Closing the wealth gap can start in the hiring process

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Effectively hiring and retaining top talent is a company’s most imperative challenge, yet many struggle when it comes to diversity. Given that diverse teams deliver superior financial returns, it’s not surprising that companies are spending heavily on diversity initiatives. Surprisingly, these efforts are most often of no avail.

The murder of George Floyd brought increased attention to continued employment racial inequity and its impact on the Black-white wealth gap. Despite the emphasis on low-wage workers and the need for upskilling, discriminatory economic systems impact the entire spectrum of Black employees, including the highly educated.

Opportunities to contribute to and benefit from innovation and advancements in technologies—and thus building wealth in high-value-added industries and occupations—are limited for Black people. The solutions to this aspect of the wealth gap lie in understanding and addressing the ways in which biases and system-level flaws reduce diversity and the advancement of Black candidates across all employment levels.

For many Black households, the idea that you have to be more educated/credentialed and work twice as hard to get similar outcomes has become a cultural norm. For my parents, Nigerian immigrants who came to the U.S. to advance their studies, education was the key to unlocking wealth and opportunity. Despite founding an impactful tutoring company while managing a law firm’s operations and graduating undergrad and business school among the top of my class from leading institutions, UCLA and USC, respectively, I still initially struggled in the recruiting process. I was a living representation of Black women being the most highly educated demographic being offered less.

The barriers that I and other Black/minority job candidates face in the job market cannot be solved by companies declaring their commitment to diversity. Even well-intentioned companies struggle to effectively hire more diverse candidates for three system-level reasons:

  1. Often disguised as a pipeline issue, limited time and resources restrict the breadth of sources from which companies recruit. This limits the number of minority candidates that ever enter a company’s top-of-funnel pipeline. For instance, when it comes to highly sought-after Black business candidates, sources such as top MBA programs or historically Black colleges and universities, or HBCUs, and premiere diversity organizations such as The Consortium or Management Leaders of Tomorrow become the go-to channels. While these organizations are critical to advancing underrepresented candidates, their candidate pools are finite by nature and are where most major organizations and their competitors seek diverse talent. This isn’t a pipeline issue. It’s a channel issue.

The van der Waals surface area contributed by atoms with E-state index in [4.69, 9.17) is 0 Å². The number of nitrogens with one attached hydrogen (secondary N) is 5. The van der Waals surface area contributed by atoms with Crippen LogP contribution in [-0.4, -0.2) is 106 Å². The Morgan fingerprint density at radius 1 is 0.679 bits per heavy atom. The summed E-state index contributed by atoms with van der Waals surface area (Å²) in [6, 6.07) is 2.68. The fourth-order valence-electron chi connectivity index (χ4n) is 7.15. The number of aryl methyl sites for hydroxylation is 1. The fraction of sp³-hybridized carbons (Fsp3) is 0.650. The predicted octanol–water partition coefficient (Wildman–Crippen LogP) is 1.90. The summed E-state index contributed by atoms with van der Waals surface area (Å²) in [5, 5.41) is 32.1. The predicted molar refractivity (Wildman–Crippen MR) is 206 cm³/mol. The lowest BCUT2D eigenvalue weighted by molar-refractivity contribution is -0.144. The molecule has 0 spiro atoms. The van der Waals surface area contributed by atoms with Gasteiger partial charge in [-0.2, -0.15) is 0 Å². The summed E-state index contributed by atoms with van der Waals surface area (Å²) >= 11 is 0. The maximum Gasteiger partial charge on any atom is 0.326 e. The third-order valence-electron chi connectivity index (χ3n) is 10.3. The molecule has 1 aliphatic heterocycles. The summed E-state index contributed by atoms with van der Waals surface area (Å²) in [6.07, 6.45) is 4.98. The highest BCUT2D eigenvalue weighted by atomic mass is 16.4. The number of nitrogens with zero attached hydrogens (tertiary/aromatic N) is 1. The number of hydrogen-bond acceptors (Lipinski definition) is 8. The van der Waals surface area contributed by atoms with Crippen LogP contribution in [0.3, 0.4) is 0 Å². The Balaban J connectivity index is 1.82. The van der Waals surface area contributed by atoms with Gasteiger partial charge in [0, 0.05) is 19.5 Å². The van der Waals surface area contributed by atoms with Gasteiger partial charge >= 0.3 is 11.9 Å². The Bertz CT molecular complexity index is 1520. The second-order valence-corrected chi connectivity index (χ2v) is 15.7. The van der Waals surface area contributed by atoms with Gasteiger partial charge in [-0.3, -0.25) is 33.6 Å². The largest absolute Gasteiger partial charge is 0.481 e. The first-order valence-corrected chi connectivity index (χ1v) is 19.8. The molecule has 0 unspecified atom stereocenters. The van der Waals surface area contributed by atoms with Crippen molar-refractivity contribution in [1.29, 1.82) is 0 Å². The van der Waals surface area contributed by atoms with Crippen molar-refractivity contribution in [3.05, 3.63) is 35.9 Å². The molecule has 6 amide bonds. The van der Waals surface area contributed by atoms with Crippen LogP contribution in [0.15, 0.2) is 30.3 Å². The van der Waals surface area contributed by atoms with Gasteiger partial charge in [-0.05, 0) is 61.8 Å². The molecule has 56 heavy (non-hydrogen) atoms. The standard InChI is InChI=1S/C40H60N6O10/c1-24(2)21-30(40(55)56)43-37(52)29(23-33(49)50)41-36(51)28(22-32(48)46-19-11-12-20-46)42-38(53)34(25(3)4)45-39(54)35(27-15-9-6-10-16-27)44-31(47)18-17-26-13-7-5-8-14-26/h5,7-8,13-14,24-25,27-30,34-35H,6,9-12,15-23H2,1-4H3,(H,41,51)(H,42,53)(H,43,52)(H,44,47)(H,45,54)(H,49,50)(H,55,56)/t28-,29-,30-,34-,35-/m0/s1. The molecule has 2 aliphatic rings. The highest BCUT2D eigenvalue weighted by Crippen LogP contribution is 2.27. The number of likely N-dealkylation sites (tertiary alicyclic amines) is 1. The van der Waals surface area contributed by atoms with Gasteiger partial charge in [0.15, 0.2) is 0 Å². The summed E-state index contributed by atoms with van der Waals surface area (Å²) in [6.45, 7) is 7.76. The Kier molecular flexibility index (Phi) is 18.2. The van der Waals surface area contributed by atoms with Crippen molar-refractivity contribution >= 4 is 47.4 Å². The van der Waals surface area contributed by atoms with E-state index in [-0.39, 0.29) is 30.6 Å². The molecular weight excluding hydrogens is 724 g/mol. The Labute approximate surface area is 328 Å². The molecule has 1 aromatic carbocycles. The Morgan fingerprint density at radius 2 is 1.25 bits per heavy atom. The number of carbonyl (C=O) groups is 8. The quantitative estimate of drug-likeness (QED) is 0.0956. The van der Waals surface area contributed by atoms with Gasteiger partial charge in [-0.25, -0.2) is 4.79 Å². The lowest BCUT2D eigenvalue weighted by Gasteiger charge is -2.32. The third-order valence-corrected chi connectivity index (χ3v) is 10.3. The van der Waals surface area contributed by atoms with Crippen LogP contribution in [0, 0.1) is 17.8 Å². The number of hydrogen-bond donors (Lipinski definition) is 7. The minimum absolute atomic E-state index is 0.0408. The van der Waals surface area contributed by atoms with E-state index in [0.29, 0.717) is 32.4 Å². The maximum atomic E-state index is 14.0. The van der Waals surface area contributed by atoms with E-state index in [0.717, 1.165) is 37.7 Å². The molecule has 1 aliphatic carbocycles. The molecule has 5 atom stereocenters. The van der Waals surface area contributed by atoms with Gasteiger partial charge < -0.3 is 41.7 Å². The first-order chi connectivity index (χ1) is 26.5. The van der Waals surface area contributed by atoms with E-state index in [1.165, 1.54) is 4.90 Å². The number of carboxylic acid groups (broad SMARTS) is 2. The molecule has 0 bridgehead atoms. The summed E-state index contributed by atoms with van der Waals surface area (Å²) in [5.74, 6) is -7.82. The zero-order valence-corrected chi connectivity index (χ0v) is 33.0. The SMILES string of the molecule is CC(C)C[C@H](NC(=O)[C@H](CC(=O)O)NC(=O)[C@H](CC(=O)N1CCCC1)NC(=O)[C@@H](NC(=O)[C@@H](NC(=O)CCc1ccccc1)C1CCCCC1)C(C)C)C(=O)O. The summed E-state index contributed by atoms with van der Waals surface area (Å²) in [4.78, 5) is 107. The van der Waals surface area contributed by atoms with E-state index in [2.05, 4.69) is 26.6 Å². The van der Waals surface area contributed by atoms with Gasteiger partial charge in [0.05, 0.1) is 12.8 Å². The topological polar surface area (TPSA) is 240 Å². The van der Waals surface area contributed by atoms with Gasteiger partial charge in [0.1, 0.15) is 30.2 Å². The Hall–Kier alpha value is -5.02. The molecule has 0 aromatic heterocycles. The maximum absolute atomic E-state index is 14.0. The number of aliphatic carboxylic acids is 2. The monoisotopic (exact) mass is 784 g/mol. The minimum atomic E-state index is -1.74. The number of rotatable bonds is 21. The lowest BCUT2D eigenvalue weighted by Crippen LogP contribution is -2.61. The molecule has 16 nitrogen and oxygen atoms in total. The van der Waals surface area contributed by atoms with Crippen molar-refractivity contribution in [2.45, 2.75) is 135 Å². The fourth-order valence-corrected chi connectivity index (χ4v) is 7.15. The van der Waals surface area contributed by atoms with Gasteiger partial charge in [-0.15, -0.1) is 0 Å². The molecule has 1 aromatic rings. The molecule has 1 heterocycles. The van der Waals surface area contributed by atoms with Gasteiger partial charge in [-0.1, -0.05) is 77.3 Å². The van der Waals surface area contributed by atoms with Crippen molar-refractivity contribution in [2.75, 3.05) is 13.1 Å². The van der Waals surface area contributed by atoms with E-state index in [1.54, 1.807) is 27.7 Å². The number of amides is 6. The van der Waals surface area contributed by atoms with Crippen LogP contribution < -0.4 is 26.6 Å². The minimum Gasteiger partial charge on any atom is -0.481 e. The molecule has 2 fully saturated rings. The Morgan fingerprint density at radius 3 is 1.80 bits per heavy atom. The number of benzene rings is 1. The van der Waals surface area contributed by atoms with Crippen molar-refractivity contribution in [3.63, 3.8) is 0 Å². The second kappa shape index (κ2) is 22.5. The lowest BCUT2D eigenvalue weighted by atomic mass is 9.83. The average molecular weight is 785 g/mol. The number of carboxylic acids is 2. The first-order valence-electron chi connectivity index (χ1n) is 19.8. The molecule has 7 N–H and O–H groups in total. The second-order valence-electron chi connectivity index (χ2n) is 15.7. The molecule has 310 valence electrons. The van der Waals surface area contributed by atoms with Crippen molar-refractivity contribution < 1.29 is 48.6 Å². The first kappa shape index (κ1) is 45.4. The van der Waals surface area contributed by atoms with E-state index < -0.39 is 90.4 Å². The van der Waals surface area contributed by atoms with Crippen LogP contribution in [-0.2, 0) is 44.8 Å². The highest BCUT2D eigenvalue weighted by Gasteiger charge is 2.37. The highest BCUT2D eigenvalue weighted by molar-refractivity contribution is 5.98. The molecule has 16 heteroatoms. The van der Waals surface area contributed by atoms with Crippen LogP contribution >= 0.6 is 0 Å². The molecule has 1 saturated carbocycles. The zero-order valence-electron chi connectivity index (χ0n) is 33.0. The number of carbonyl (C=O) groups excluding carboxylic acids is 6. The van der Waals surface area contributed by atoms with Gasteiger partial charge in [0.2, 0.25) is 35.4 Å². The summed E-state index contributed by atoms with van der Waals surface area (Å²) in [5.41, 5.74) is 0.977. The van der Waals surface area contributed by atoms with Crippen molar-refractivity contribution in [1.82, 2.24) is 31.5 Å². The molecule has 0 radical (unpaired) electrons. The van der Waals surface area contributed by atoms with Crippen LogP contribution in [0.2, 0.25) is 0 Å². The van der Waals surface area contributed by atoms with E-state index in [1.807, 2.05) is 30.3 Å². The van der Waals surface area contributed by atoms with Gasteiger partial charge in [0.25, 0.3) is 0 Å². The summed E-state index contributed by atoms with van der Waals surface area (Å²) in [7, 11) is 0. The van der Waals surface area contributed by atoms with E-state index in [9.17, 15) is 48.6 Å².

2. The No. 1 criteria for hiring is a “proven ability to perform.” Yet companies use candidate-generated résumés with certain keywords or recognizable companies and experience to filter and select candidates, rather than actual ability. This perpetuates bias and widens the opportunity gap. Eighty-eight percent of employers acknowledge that qualified high-skills candidates are vetted out of the process because they don’t match established filters. Not to mention, résumés have proved to be inversely correlated to successful candidate selection.
  3. Despite their ineffectiveness in assessing abilities, behavioral interviews are the most common decision-making tool. Humans tend to gravitate toward the familiar and recognizable patterns. If diversity is a challenge, it stands to reason that it would be more difficult for different (i.e., Black, different education/pedigree, unfamiliar lexicon, etc.) to make it through the interviewing process. As Northwestern professor Lauren Rivera’s study found, cultural similarities—shared tastes, experiences, pursuits and self-presentation styles—between employers and job candidates matter in hiring decisions.

To reduce system-level biases and improve diverse hiring, companies should:

  • Increase the channels and widen sources used to acquire diverse candidates/applicants with both traditional and non-traditional diverse networks.
  • Create structure and standardization in all stages of the interview and evaluation process to reduce bias.
  • Evaluate candidates’ knowledge, skills and abilities rather than résumés or behavioral interviews.
  • Involve stakeholders of diverse backgrounds in creating and executing the interview process.
  • Align KPIs, resources and incentives with stated diversity goals in alignment with priority.

While I initially struggled in the recruiting process, I found that real projects and case competitions became a means to reduce bias and showcase my skills and talent. I was still the same candidate but could now speak to demonstrated ability. Until we democratize access to experience and skill-building, and companies begin to use objective competencies and factors that actually matter, we will hardly see the needle move.

Stella Ashaolu is the founder and CEO of WeSolv, a platform that connects companies to more diverse candidates.

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